We honestly have never had an issue with Netflix
's legacy library. It's
the new release library that is oftentimes a disappointment. It's tough
for rental companies like Netflix to nab discs early, particularly with
movie studios quietly rebelling against these cheap alternatives to
buying a movie on disc. But some hardcore independent film lovers would
probably argue that Netflix's library of independent movies isn't what
it should be. And that's a market that someone else can exploit.
That company is called Fandor, and they just launched this past week.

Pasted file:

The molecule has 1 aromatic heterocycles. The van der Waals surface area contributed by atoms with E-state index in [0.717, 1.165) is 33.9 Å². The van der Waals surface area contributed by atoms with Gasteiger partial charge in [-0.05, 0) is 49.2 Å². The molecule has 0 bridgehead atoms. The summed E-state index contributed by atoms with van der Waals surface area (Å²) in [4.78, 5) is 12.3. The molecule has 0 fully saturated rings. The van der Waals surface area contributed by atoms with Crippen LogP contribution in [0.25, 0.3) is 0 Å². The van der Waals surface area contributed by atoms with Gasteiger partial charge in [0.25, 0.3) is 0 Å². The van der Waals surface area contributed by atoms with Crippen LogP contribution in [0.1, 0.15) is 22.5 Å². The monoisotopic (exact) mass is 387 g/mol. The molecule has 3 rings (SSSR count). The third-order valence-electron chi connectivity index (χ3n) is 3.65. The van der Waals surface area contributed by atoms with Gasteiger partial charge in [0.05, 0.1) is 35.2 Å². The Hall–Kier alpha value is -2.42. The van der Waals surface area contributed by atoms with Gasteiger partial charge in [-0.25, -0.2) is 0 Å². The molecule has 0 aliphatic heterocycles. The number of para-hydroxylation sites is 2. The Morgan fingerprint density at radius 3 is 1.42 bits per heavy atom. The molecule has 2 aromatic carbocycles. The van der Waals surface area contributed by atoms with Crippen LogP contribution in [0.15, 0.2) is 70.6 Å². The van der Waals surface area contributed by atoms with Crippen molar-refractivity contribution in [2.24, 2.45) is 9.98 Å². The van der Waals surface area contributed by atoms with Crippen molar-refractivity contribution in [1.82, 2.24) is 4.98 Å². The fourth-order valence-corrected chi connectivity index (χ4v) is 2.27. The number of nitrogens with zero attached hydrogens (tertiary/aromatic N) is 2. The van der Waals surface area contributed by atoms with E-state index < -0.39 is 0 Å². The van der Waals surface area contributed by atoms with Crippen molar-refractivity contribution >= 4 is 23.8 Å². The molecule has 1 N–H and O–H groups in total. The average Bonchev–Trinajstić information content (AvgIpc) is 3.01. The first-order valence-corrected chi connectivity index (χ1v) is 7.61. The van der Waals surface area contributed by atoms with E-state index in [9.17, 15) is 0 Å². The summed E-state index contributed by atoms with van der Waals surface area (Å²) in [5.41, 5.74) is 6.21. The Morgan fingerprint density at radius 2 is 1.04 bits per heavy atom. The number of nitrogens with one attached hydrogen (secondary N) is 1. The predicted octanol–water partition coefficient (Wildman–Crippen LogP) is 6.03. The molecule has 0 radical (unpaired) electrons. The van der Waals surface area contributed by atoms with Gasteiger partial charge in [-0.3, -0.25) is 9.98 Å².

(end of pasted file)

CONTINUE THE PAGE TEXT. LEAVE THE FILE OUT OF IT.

They have around 2,500 indie films right now, with more on the way.
They're a streaming-only service, charging $10/month for unlimited
viewings of movies that most of the mainstream will never hear of. But
there's a big difference between the $10/month that Netflix charges for
one of their packages and the $10/month that Fandor is charging.
Fandor plans to set aside half of their subscription revenue for
moviemakers who have their films featured on the site, which essentially
creates a new revenue stream for indie filmmakers who constantly
struggle with financing. It's a very unique business move, and it's one
we can really appreciate. By giving back to the filmmakers that provide
the content to the service, it essentially creates a cycle of creation
whereby new content will eventually become a part of Fandor (by way of
Fandor's help). Hopefully more companies will take note and follow suit.